If the dehumidifier doesn't keep up, consider adding a moisture barrier to the basement walls and floors such as Dry-lock and floor paints to ****** moisture entry. Moisture barriers act very similar with water as insulation does with heat. They don't eliminate the need for a dehumidifier, but they reduce the work they do and energy they eat.
It sounds like the Rinnai units are working correctly but you've got some plumbing problems. Any tankless heater has a minimum water flow required to keep the burners going. If the burners were going with very little water flowing through them to carry the heat away, the heat exchanger could overheat and fail. The solution is generally to the electronic controls to set the desired temperature and then just use hot water. Once you start mixing cold water in, you actually reduce the flow of hot water and the burners turn off. If you are right near the cut off point, the burners will cycle on and off resulting in those very annoying hot-cold-hot-cold showers.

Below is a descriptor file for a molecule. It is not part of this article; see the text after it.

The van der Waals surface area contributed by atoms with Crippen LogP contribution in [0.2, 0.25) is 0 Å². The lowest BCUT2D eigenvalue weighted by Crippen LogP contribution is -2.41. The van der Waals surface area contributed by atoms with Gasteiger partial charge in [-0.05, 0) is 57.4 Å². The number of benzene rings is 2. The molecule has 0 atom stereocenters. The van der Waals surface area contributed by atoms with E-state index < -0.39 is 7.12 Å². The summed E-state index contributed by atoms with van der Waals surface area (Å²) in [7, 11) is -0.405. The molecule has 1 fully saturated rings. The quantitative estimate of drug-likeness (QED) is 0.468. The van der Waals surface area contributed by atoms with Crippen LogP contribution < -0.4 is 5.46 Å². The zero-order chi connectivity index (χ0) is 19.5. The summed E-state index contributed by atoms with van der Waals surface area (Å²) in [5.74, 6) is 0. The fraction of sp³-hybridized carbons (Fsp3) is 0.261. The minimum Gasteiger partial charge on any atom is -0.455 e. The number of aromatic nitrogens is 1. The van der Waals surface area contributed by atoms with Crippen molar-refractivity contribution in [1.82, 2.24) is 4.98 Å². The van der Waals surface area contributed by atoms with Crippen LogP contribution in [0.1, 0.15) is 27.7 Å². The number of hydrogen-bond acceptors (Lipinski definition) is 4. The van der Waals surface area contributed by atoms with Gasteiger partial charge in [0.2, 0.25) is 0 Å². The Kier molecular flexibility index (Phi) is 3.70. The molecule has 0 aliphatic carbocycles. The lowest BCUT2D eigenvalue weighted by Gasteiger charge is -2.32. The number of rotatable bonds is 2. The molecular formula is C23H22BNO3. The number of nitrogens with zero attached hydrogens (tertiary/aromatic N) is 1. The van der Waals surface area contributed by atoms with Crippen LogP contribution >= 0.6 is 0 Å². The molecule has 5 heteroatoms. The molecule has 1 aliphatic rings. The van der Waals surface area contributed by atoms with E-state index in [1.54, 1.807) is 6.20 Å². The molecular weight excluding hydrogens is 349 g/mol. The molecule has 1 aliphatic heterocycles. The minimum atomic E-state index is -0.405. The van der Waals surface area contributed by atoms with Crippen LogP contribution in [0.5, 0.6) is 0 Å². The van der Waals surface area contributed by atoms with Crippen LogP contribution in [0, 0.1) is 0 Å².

The fact that you've got those very loud noises indicates some other sort of plumbing problem. Hooking up two tankless units in series is much more complicated. In heavy draw situations, the second unit is asked to finish heating the water up to temperature when the first unit couldn't quite get it there. Now you're putting hot water into a heater and heating it more. You have a lot more issues with fluctuating temperatures and pressures within the pipes which could conceivable cause these horrible noises. Everything's got to be set up right to for things to function properly and it's easy to get something wrong.
From your description, it sounds like a better solution would have been to mount the two heaters in different places. e.g. One in the basement to serve basement and first floor faucets. The other on the second or third floor to serve those two floors. Since these units are direct vent (don't use inside air), they can even be mounted in a closed closet as long as the vent can get to the outside. With this setup you avoid the complexities of a series installation and you also have a much shorter wait time (and therefore less waste) for the fixtures on the upper floors.